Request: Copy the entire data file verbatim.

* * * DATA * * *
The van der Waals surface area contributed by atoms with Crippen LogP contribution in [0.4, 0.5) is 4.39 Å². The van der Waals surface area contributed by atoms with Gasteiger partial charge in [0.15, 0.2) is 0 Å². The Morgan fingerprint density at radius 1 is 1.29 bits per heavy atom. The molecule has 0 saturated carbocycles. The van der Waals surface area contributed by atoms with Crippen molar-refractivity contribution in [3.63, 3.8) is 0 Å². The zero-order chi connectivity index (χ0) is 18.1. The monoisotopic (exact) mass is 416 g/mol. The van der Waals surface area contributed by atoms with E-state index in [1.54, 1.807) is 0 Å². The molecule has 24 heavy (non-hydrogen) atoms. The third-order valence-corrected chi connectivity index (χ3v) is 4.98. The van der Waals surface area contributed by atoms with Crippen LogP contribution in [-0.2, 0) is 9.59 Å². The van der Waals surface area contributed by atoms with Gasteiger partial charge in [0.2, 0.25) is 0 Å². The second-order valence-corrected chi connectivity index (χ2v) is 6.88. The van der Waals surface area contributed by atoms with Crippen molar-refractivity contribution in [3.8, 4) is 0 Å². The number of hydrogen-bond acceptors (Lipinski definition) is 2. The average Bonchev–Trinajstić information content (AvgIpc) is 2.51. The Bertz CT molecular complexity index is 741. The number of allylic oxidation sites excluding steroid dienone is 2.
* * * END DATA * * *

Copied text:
The van der Waals surface area contributed by atoms with Crippen LogP contribution in [0.4, 0.5) is 4.39 Å². The van der Waals surface area contributed by atoms with Gasteiger partial charge in [0.15, 0.2) is 0 Å². The Morgan fingerprint density at radius 1 is 1.29 bits per heavy atom. The molecule has 0 saturated carbocycles. The van der Waals surface area contributed by atoms with Crippen molar-refractivity contribution in [3.63, 3.8) is 0 Å². The zero-order chi connectivity index (χ0) is 18.1. The monoisotopic (exact) mass is 416 g/mol. The van der Waals surface area contributed by atoms with E-state index in [1.54, 1.807) is 0 Å². The molecule has 24 heavy (non-hydrogen) atoms. The third-order valence-corrected chi connectivity index (χ3v) is 4.98. The van der Waals surface area contributed by atoms with Crippen LogP contribution in [-0.2, 0) is 9.59 Å². The van der Waals surface area contributed by atoms with Gasteiger partial charge in [0.2, 0.25) is 0 Å². The second-order valence-corrected chi connectivity index (χ2v) is 6.88. The van der Waals surface area contributed by atoms with Crippen molar-refractivity contribution in [3.8, 4) is 0 Å². The number of hydrogen-bond acceptors (Lipinski definition) is 2. The average Bonchev–Trinajstić information content (AvgIpc) is 2.51. The Bertz CT molecular complexity index is 741. The number of allylic oxidation sites excluding steroid dienone is 2.